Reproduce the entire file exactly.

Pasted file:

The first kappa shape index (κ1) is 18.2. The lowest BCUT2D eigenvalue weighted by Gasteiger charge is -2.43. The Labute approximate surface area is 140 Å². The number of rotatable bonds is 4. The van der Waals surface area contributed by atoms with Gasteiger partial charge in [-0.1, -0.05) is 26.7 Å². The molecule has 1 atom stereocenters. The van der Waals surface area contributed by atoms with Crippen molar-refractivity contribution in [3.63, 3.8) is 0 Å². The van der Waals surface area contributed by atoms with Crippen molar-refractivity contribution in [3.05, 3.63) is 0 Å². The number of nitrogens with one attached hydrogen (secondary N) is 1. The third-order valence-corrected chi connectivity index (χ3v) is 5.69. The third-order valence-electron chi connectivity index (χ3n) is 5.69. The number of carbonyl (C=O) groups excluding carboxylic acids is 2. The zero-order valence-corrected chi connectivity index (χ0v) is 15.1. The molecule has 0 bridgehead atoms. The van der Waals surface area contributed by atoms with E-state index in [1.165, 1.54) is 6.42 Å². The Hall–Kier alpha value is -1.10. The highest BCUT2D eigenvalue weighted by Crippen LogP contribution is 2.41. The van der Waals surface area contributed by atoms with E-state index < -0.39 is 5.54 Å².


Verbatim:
The first kappa shape index (κ1) is 18.2. The lowest BCUT2D eigenvalue weighted by Gasteiger charge is -2.43. The Labute approximate surface area is 140 Å². The number of rotatable bonds is 4. The van der Waals surface area contributed by atoms with Gasteiger partial charge in [-0.1, -0.05) is 26.7 Å². The molecule has 1 atom stereocenters. The van der Waals surface area contributed by atoms with Crippen molar-refractivity contribution in [3.63, 3.8) is 0 Å². The van der Waals surface area contributed by atoms with Crippen molar-refractivity contribution in [3.05, 3.63) is 0 Å². The number of nitrogens with one attached hydrogen (secondary N) is 1. The third-order valence-corrected chi connectivity index (χ3v) is 5.69. The third-order valence-electron chi connectivity index (χ3n) is 5.69. The number of carbonyl (C=O) groups excluding carboxylic acids is 2. The zero-order valence-corrected chi connectivity index (χ0v) is 15.1. The molecule has 0 bridgehead atoms. The van der Waals surface area contributed by atoms with E-state index in [1.165, 1.54) is 6.42 Å². The Hall–Kier alpha value is -1.10. The highest BCUT2D eigenvalue weighted by Crippen LogP contribution is 2.41. The van der Waals surface area contributed by atoms with E-state index < -0.39 is 5.54 Å².